Creative Commons, the nonprofit dedicated to reforming copyright in the digital age, said Tuesday it has received a $4 million grant from the William and Flora Hewlett Foundation.
The money will bolster Creative Commons' five-year financial plan, which has also seen support or pledges of support from Google, Mozilla, Red Hat, and the Omidyar Network.
Out of the $4 million from the Hewlett Foundation, $2.5 million will go to the main Creative Commons organization over the next five years, and the remaining $1.5 million will go to its CCLearn education project.
Meanwhile, Lawrence Lessig, the organization's founder, a Stanford law professor, and a "free culture" advocate, is stepping down from his role as CEO of Creative Commons.
His replacement will be entrepreneur Joi Ito, who described himself to CNET News.com in 2006 as "sort of part-time entrepreneur, VC and nonprofit board member...(with) some writing, blogging, speaking and government policy work on the side."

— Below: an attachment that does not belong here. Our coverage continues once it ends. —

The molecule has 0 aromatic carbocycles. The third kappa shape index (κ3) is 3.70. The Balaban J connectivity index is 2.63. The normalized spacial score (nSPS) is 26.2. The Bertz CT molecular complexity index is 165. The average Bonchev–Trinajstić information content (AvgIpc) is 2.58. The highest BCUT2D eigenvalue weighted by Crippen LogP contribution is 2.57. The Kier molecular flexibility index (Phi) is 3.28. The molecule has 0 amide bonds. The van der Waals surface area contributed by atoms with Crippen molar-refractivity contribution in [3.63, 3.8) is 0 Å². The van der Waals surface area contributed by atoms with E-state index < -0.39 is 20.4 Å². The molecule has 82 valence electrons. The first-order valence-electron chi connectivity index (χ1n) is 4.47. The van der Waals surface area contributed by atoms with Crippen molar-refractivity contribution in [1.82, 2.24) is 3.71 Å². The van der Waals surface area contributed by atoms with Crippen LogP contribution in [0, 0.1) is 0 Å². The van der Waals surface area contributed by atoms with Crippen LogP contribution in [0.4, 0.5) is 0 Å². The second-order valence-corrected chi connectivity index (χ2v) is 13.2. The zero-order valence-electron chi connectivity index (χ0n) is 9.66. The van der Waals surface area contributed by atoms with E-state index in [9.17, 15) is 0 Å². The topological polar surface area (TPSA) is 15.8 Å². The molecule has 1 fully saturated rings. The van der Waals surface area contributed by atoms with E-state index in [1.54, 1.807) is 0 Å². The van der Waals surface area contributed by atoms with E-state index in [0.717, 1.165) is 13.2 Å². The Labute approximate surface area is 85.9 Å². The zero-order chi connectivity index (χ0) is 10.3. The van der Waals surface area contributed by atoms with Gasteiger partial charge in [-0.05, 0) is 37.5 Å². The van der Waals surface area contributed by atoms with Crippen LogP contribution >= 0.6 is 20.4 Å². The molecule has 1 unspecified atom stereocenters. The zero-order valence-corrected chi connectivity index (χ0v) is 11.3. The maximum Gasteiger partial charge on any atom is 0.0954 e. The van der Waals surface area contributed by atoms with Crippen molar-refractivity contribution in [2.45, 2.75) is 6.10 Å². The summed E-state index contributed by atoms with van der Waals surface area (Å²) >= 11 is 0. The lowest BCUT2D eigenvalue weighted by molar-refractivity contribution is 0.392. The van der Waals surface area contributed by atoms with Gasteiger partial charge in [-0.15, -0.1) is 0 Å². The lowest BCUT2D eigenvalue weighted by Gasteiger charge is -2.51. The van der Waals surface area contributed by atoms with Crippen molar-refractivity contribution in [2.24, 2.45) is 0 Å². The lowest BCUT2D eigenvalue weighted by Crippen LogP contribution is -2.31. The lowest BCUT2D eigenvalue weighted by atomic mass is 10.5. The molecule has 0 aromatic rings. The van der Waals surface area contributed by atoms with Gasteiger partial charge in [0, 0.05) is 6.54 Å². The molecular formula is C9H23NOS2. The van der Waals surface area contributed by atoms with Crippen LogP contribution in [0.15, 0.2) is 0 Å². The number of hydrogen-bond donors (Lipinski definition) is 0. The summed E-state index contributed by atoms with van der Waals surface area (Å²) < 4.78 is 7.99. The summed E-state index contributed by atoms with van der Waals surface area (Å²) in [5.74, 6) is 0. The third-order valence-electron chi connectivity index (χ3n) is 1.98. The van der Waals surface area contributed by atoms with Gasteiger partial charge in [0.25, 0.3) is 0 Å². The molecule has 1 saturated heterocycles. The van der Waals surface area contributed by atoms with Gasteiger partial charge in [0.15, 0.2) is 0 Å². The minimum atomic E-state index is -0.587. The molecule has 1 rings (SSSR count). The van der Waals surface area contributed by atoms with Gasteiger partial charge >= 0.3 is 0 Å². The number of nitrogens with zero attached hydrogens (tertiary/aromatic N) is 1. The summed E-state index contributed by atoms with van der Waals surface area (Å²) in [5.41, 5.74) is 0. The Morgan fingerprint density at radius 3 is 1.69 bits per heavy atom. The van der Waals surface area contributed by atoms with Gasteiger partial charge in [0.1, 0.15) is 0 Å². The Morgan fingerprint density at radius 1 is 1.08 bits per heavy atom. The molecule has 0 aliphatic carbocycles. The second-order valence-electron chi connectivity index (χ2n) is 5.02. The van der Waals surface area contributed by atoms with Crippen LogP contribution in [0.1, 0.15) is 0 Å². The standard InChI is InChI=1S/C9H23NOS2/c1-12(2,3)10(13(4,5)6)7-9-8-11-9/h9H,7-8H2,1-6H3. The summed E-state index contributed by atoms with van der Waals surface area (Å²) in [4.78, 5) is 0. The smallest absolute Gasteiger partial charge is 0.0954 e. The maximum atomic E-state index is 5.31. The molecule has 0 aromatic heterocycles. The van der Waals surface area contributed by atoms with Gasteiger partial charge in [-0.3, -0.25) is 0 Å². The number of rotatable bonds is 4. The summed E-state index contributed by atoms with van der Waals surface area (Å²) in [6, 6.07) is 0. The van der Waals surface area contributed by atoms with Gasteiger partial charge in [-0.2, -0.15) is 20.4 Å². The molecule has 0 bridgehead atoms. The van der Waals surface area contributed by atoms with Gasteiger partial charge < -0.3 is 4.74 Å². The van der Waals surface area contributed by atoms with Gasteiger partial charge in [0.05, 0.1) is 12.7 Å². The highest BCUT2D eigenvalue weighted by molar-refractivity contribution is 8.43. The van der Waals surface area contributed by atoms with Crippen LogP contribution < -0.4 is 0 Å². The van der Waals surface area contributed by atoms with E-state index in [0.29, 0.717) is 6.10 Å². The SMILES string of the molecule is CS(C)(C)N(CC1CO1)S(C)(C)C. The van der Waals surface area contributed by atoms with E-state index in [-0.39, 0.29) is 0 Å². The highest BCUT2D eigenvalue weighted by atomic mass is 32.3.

Ito has been serving as chair of the Creative Commons board and will be replaced in that role by James Boyle, a current board member and a Duke law professor.
The organization has announced two other management changes. Diane Peters will join Creative Commons as general counsel, coming from a stint at the Mozilla Foundation; the organization's current general counsel, Virginia Rutledge, will take on the new role of vice president and special counsel.
Lessig, who will remain on Creative Commons' board, made headlines earlier this year when he Change Congress. The new initiative's goal is to cast off the corporate influence on American politics, including lobbyists to big-money political action committees.. Though that effort was short-lived, an online-and-offline campaign called
With his departure from Creative Commons, Change Congress will become Lessig's primary project. "Although I have changed my focus, I'm still very much committed to Creative Commons and the Free Culture cause," he said in a statement. "The work I intend to do with Change Congress is in many ways complementary to the work of Creative Commons. Both projects are about putting people in power and enabling them to build a better system."
Lessig founded Creative Commons in 2001 to combat what he saw as a rigid and outdated copyright system, encouraging the rejection of the traditional "all rights reserved" standard in favor of a "some rights reserved" alternative that would promote "creative reuse."
While big tech playersand the are eager supporters, Creative Commons still has yet to gain .